Blocking formation of Abeta by inhibitiing APP transport

David Kang, PhD
University of California, San Diego (La Jolla, CA)
Year Awarded:
2007
Grant Duration:
April 1, 2007 to March 31, 2011
Disease:
Alzheimer's Disease
Award Amount:
$400,000
Grant Reference ID:
A2007058
Award Type:
Standard
Award Region:
US Southwestern

Novel Domain of LRP Cytoplasmic Tail in APP Processing

Summary

We hypothesize that the LRP-C37 domain plays a critical role in transporting LRP and APP to compartments where Ab is normally generated. In this application, we propose to characterize the mechanistic basis of the LRP-C37 domain in LRP and APP transport inside cells and Ab generation. In addition, we will determine the role of the two new LRP-C37 interacting proteins in these processes.

Details

Alzheimer's disease (AD) is a progressive and irreversible disease of the brain leading to deterioration of mental function and eventual morbidity and death. The major defining characteristic of AD brains is the excessive accumulation of amyloid plaques, composed of a sticky protein called amyloid b (Ab). Ab is toxic to nerve cells, and this may explain the progressive degeneration seen in AD brains. Ab is formed when 'molecular scissors' cut APP into 2 places, resulting in the release of Ab. This is a normal process that also occurs in healthy individuals. However, for reasons we do not understand at present, Ab is either excessively produced or not removed fast enough in AD patients. One obvious way to block Ab formation is to inactivate the 'molecular scissors'. However, these proteins also have other important functions, such that blocking the 'molecular scissors' can have undesirable side effects. An alternative and perhaps additive design might be to block APP transport inside nerve cells so that it does not reach the sites where the 'molecular scissors' reside and are most active. In our studies, we found that a protein called LRP normally promotes Ab generation by directing the transport of APP inside cells to compartments where the 'molecular scissors' are most active. More than 80% of Ab production is dependent on the presence of LRP. Remarkably, we found that a very small region of LRP (LRP-C37) by itself is sufficient to mimic LRP in robustly increasing Ab generation. In addition, we identified new proteins that physically interact with the C37 domain and modify the cuts made in APP. At present, how LRP-C37 by itself or in the context of the full protein increases Ab production is not known. Furthermore, it is not known how the two new proteins we identified alter APP processing and Ab generation. We hypothesize that the LRP-C37 domain plays a critical role in transporting LRP and APP to compartments where Ab is normally generated. In this application, we propose to characterize the mechanistic basis of the LRP-C37 domain in LRP and APP transport inside cells and Ab generation. In addition, we will determine the role of the two new LRP-C37 interacting proteins in these processes. These studies are expected to form the basis of designing a novel therapeutic approach to block Ab generation.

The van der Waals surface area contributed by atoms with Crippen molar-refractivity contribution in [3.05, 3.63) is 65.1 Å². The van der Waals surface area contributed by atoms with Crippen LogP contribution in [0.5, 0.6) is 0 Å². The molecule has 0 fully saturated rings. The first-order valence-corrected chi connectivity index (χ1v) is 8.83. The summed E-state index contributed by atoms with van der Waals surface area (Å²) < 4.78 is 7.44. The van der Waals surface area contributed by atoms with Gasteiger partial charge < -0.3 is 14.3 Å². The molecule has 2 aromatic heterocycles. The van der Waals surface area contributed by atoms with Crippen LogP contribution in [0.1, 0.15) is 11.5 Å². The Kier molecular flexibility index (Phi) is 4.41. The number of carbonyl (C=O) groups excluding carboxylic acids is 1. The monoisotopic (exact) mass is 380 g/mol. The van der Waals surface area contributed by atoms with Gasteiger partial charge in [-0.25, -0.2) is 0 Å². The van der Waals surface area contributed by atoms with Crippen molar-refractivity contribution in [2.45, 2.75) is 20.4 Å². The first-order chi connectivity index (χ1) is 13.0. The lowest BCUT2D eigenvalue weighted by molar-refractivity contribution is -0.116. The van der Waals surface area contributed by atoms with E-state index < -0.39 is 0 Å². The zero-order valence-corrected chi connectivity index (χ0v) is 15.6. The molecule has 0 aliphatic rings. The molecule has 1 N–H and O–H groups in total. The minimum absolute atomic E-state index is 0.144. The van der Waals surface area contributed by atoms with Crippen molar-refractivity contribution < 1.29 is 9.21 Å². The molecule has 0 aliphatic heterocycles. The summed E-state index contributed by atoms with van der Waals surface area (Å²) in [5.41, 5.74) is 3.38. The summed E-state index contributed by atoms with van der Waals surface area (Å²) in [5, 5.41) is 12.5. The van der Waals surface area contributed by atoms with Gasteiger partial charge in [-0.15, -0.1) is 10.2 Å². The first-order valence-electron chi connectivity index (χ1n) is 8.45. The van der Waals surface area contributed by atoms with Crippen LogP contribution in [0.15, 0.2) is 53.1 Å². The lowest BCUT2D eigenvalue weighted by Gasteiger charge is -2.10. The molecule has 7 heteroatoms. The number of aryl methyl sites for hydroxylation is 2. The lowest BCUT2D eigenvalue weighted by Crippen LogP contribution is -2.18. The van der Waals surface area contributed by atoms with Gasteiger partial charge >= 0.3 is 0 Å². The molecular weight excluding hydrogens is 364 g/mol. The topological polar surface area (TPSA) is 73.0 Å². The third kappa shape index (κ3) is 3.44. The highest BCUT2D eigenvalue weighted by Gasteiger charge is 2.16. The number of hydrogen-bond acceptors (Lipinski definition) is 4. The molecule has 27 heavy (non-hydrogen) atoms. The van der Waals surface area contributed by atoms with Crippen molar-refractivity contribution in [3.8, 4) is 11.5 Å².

Research Updates

Dr. David Kang and collaborators recently found that a protein called LRP normally promotes generation of toxic beta-amyloid protein by moving its precursor protein, called APP, inside cells into compartments where the “molecular scissors” are most active. More than 80% of beta-amyloid production is dependent on the presence of LRP protein. However, the specific cause of this increased LRP-mediated transport and APP processing is unknown.

With the support of this BrightFocus award, Dr. Kang and collaborators discovered that a very small region of LRP (called LRP-C37) by itself is sufficient to mimic LRP's ability to increase generation of beta-amyloid. More specifically, they found that certain parts of the LRP-C37 region dictate how much beta-amyloid is produced. In addition, they identified a new scaffolding protein, called RanBP9, which physically interacts with LRP-C37 to modify the cuts made in APP. This is an important finding, because RanBP9 is increased in the brains of individuals with Alzheimer's disease. Therefore, RanBP9 is responsible for directing APP transport to domains inside cells where the “molecular scissors” are most active. Blocking the LRP-RanBP9 interaction might be a new and attractive way of therapeutically stemming beta-amyloid production, and the resulting nerve cell damage, in Alzheimer's disease.

Publications

Lakshmana, M.K., Yoon, I., Chen, E., and Kang, D.E.* (2008). C-terminal 37 residues of LRP promote the amyloidogenic processing of APP independent of FE65. J. Cell. Mol. Med. 12, 2665-2674.

Lakshmana MK, Yoon IS, Chen E, Bianchi E, Koo EH, Kang DE. (2009). Novel role of RanBP9 in BACE1 processing of amyloid precursor protein and amyloid beta peptide generation. J. Biol. Chem. 284(18):11863-72.

Lakshmana MK, Chung JY, Wickramarachchi S, Tak E, Bianchi E, Koo EH, Kang DE. (2010). A fragment of the scaffolding protein RanBP9 is increased in Alzheimer's disease brains and strongly potentiates amyloid-beta peptide generation. FASEB J. 24(1):119-27.

Boo JH, Song H, Kim JE, Kang DE, Mook-Jung I. (2009). Accumulation of phosphorylated beta-catenin enhances ROS-induced cell death in presenilin-deficient cells. PLoS One. 2009;4(1):e4172. Epub 2009 Jan 12. PubMed Icon Google Scholar Icon

Cheung KH, Mei L, Mak DO, Hayashi I, Iwatsubo T, Kang DE, Foskett JK. (2010). Gain-of-function enhancement of IP3 receptor modal gating by familial Alzheimer's disease-linked presenilin mutants in human cells and mouse neurons. Sci Signal. 2010 Mar 23;3(114):ra22. PubMed Icon Google Scholar Icon

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